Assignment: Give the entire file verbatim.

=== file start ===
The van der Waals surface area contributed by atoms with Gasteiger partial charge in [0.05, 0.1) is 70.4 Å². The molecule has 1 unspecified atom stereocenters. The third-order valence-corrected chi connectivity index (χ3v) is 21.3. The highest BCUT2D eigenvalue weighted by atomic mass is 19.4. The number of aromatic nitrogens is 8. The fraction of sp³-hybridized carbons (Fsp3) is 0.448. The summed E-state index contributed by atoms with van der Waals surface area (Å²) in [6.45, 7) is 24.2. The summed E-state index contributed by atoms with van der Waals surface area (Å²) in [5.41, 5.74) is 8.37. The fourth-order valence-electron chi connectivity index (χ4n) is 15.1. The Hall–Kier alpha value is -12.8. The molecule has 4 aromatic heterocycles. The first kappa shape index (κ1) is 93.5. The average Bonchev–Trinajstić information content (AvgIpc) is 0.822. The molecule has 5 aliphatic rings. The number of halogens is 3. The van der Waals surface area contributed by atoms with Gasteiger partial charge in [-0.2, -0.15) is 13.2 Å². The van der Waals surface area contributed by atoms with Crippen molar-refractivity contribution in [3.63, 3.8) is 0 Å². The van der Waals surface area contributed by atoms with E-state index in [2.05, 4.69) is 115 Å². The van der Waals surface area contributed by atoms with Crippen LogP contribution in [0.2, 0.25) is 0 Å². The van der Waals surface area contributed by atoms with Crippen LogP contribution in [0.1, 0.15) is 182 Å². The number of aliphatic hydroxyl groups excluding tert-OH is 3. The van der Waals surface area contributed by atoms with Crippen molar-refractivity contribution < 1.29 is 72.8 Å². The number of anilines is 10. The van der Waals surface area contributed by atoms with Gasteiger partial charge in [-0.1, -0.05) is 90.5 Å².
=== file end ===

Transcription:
The van der Waals surface area contributed by atoms with Gasteiger partial charge in [0.05, 0.1) is 70.4 Å². The molecule has 1 unspecified atom stereocenters. The third-order valence-corrected chi connectivity index (χ3v) is 21.3. The highest BCUT2D eigenvalue weighted by atomic mass is 19.4. The number of aromatic nitrogens is 8. The fraction of sp³-hybridized carbons (Fsp3) is 0.448. The summed E-state index contributed by atoms with van der Waals surface area (Å²) in [6.45, 7) is 24.2. The summed E-state index contributed by atoms with van der Waals surface area (Å²) in [5.41, 5.74) is 8.37. The fourth-order valence-electron chi connectivity index (χ4n) is 15.1. The Hall–Kier alpha value is -12.8. The molecule has 4 aromatic heterocycles. The first kappa shape index (κ1) is 93.5. The average Bonchev–Trinajstić information content (AvgIpc) is 0.822. The molecule has 5 aliphatic rings. The number of halogens is 3. The van der Waals surface area contributed by atoms with Gasteiger partial charge in [-0.2, -0.15) is 13.2 Å². The van der Waals surface area contributed by atoms with Crippen molar-refractivity contribution in [3.63, 3.8) is 0 Å². The van der Waals surface area contributed by atoms with E-state index in [2.05, 4.69) is 115 Å². The van der Waals surface area contributed by atoms with Crippen LogP contribution in [0.2, 0.25) is 0 Å². The van der Waals surface area contributed by atoms with Crippen LogP contribution in [0.1, 0.15) is 182 Å². The number of aliphatic hydroxyl groups excluding tert-OH is 3. The van der Waals surface area contributed by atoms with Crippen molar-refractivity contribution < 1.29 is 72.8 Å². The number of anilines is 10. The van der Waals surface area contributed by atoms with Gasteiger partial charge in [-0.1, -0.05) is 90.5 Å².